May 3, 1938. Subsequently, due to his continued abuses at the hands of local law enforcement and the jailers in
charge of him, Richetti's lawyers alleged Adam to be insane, and a hearing was held at which time his sanity was
On August 31, 1938, Adam was again sentenced to death, this time in the gas chamber of the Missouri State
Penitentiary of Jefferson City, Missouri. Adam after spending 4 years and 3 months in the county jail was
transferred to the Missouri State Prison on September 2, 1938. It would be only another month before the end.
Adam washed his hands and combed his hair time after time that day, October 6th 1938 as he awaited his somber
walk to the gas chamber. This was the last day that he would ever see daylight, he nervously counted the hours.
He continued his refusal to talk freely with officers. He indicated he wished to spend his remaining hours in solitude,
the hand washing and hair combing continued, being a pastime for months.
During the months Adam was incarcerated he frequently boasted he would not be executed and that gangster
associates would spring him. His wish almost came true. Benny Dickson a local Kansas bandit had perpetrated a
fantastic plot to dynamite the Missouri prison and free Adam. Benny Dickson's plot was to smuggle dynamite,
ammunition and guns into the prison by concealing them in furniture needing repair.
The week prior to Adam's scheduled execution a local furniture repairman, Milo Waltz who happened to be the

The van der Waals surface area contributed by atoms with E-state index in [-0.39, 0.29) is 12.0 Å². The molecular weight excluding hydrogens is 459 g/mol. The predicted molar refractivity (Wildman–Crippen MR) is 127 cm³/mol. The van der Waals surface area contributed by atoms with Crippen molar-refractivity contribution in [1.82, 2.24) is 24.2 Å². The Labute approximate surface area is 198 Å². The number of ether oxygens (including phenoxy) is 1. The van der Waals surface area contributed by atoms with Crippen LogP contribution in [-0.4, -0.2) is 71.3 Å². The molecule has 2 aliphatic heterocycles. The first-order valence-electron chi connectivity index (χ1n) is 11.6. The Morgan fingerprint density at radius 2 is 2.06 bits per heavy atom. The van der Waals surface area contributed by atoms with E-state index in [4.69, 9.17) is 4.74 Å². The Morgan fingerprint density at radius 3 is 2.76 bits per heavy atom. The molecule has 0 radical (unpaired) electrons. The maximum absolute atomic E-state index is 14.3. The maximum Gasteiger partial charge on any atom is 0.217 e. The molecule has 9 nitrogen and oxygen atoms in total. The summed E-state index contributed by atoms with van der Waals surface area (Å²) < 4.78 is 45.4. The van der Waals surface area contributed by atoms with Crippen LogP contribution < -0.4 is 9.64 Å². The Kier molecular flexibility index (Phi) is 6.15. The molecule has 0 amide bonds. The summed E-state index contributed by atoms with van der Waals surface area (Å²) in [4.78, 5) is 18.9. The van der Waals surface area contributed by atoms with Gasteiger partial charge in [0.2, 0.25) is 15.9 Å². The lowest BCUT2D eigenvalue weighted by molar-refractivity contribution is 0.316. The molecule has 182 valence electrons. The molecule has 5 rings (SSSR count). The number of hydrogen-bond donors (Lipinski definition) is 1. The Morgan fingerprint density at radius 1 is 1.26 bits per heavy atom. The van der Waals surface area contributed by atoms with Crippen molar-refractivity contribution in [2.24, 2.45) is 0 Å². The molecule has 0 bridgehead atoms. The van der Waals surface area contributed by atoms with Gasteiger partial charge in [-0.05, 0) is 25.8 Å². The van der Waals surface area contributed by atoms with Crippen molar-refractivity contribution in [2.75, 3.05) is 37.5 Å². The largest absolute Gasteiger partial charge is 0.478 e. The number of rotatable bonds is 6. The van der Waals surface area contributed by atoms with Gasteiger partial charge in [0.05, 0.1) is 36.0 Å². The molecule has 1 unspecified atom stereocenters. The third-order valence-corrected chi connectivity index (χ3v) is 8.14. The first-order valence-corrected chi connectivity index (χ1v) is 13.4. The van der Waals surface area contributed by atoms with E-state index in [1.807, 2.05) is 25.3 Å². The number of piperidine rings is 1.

Sheriff's brother was called to pick up some furniture and have it repaired. Benny Dickson who once worked in the
prison repair shop had thought the furniture would be taken to the prison to be repaired as it was in the past. Milo
Waltz however did his own repair work so the plot was doomed from the beginning. Milo's men picked up the
furniture Wednesday the day prior to Adam's execution and began tearing it apart. In a pillow of the sofa he found
a revolver, 50 rounds of ammunition and one stick of dynamite. Another pillow contained an identical cache.
Benny Dickson was killed by Federal agents in St Louis the spring of the following year and his wife Stella Mae was
captured by FBI agents in Kansas City for questioning.
Adam spent his last day quietly in his cell maintaining the silence that he had observed since his capture in
Wellsville, Ohio. He had declined an offer of a private radio and grunted "No" when asked if the radios in other cells
in death row would bother him. Adam's last meal consisted of the same as the rest of the prisoners, with the